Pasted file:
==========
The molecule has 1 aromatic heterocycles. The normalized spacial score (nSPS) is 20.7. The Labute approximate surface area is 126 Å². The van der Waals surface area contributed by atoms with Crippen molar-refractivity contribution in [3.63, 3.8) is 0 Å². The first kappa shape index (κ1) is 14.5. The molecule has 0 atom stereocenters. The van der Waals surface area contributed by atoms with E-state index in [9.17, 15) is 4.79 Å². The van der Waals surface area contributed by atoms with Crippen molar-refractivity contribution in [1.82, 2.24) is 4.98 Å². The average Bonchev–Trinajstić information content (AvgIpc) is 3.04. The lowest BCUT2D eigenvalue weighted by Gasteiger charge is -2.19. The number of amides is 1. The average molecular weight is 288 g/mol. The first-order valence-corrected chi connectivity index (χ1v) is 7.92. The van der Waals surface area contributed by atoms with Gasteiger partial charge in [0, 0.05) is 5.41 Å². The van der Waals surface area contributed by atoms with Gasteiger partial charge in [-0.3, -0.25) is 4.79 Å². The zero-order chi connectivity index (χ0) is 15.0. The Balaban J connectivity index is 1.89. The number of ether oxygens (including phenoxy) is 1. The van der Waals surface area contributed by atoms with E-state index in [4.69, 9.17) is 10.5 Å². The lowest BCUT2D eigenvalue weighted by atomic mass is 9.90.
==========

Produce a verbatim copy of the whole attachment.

The molecule has 1 aromatic heterocycles. The normalized spacial score (nSPS) is 20.7. The Labute approximate surface area is 126 Å². The van der Waals surface area contributed by atoms with Crippen molar-refractivity contribution in [3.63, 3.8) is 0 Å². The first kappa shape index (κ1) is 14.5. The molecule has 0 atom stereocenters. The van der Waals surface area contributed by atoms with E-state index in [9.17, 15) is 4.79 Å². The van der Waals surface area contributed by atoms with Crippen molar-refractivity contribution in [1.82, 2.24) is 4.98 Å². The average Bonchev–Trinajstić information content (AvgIpc) is 3.04. The lowest BCUT2D eigenvalue weighted by Gasteiger charge is -2.19. The number of amides is 1. The average molecular weight is 288 g/mol. The first-order valence-corrected chi connectivity index (χ1v) is 7.92. The van der Waals surface area contributed by atoms with Gasteiger partial charge in [0, 0.05) is 5.41 Å². The van der Waals surface area contributed by atoms with Gasteiger partial charge in [-0.3, -0.25) is 4.79 Å². The zero-order chi connectivity index (χ0) is 15.0. The Balaban J connectivity index is 1.89. The number of ether oxygens (including phenoxy) is 1. The van der Waals surface area contributed by atoms with E-state index in [4.69, 9.17) is 10.5 Å². The lowest BCUT2D eigenvalue weighted by atomic mass is 9.90.